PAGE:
‘Economy risks reaching tipping point’
By Robert Frank
Jean Rousselle makes a point of getting out of his riding office to mingle with his Vimont constituents. You can often find him breakfasting at a local Tim Horton’s or lunching at McDonald’s to sound them out.
“The economy worries them a lot,” reported the riding’s representative in Quebec City. “Many are retired or have no work. They want to know how Quebec will get out of its current rut. How they will pay for groceries.”
“Unfortunately, the Quebec government is only asking them for more money,” Rousselle told The Suburban in an interview. “They’re yanking money out of the budgets of English and French school boards. They’ve increased school taxes. They are asking the population to pay more or are trimming services, like the $56 million that they cut from daycares, with another $40 million in cuts that might follow.”
“Jobs and the economy ought to be the government’s number one priority,” Rousselle suggested.
He questioned the Parti québécois government’s stewardship of the province’s finances.
“The Quebec economy is at risk of a reaching the tipping point,” he declared.
Rousselle noted that the Parti Québécois finance minister Nicolas Marceau has acknowledged his missteps in allowing Quebec’s budget deficit to balloon.
“It led New York bond rating agency Fitch to downgrade Quebec’s financial prospects from “stable” to “negative”, he said. “Playtime is over. The Parti Québécois government is too costly for Quebec families.”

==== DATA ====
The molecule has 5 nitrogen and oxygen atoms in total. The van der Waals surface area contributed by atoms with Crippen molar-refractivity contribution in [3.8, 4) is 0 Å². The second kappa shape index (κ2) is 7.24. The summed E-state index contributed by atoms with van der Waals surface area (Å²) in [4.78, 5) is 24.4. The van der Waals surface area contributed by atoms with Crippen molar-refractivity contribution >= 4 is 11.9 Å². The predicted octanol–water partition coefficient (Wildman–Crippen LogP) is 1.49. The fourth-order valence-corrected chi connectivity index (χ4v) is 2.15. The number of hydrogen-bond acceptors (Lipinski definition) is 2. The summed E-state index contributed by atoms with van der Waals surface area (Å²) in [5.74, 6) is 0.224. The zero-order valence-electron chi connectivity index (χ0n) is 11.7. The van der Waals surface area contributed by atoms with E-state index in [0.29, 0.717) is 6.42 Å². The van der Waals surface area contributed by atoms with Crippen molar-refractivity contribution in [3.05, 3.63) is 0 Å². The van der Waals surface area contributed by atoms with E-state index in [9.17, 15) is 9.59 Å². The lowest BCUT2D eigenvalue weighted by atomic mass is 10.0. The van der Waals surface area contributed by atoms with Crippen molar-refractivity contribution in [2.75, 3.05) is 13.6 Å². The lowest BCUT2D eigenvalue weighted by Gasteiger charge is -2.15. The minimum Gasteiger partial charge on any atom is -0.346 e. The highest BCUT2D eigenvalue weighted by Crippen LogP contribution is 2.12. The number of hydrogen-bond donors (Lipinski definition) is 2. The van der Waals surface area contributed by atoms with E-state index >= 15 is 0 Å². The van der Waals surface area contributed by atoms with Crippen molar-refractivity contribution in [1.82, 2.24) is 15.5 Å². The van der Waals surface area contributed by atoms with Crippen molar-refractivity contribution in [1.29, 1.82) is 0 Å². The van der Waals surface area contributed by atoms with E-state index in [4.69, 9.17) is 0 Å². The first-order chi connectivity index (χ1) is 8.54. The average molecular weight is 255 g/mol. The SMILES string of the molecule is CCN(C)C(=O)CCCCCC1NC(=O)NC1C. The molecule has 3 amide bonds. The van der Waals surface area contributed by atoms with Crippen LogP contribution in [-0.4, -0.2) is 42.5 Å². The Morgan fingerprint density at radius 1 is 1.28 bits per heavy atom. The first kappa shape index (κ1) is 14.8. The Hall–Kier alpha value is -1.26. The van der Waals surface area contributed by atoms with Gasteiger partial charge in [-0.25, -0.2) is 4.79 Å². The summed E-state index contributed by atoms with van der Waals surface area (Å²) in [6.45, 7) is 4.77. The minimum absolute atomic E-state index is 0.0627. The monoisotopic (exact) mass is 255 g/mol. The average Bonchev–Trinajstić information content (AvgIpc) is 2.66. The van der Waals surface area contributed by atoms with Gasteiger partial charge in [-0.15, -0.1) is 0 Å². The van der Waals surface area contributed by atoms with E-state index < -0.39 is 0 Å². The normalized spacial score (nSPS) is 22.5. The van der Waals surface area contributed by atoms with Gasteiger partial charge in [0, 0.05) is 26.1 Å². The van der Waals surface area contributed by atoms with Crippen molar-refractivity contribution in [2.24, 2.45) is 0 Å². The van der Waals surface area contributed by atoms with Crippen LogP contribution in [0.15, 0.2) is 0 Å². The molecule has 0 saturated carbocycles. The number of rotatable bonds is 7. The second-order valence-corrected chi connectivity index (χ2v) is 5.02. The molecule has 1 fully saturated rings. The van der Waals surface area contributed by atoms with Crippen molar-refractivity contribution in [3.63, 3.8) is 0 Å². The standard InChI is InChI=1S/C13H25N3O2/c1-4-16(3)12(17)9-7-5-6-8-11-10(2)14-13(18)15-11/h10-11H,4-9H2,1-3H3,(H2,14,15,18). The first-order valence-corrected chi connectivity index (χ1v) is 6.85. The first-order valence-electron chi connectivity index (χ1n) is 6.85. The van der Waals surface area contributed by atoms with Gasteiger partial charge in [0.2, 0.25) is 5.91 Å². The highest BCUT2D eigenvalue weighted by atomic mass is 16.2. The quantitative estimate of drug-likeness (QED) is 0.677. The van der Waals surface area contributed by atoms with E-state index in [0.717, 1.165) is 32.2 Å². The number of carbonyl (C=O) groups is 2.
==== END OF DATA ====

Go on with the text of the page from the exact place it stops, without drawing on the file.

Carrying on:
“[Quebec’s] vulnerabilities include global trade links, particularly with the U.S. market, and a significant manufacturing sector,” Fitch warned in a statement last week.
“Quebecers don’t live in a bubble,” Rousselle observed. “We’re part of the world economy. Investors want to know why they should put their money into Quebec. Instead, the government has thrown a monkey wrench into the works, bringing economic initiatives like the Plan Nord to a grinding halt.”
Rousselle likened the economy to a bicycle, which, if it slows down too much, will fall over.
“The wheels of the economy have to keep turning,” he said. “There are many businesspeople in Vimont who, like their counterparts elsewhere in Laval, are quite concerned. I have constituents who do business in China and Thailand. They’re already seeing fewer buyers and consequently cutting staff.”
“You can also witness the adverse spinoff effects taking hold here,” Rousselle added. “People have stopped spending. They’re keeping their cars for seven years, rather than trade them in after five. In addition, restaurants aren’t doing as well, despite the current lead-up to the holidays.”
“Some of them won’t make it,” he predicted.
“I find this quite distressing,” Rousselle concluded. “It’s the worst crisis I’ve seen.”
“We’ve been lucky in Laval, where we’re doing better than the rest of the province,” he acknowledged, “but we can’t remain afloat indefinitely. The economic tsunami will swamp us at some point.”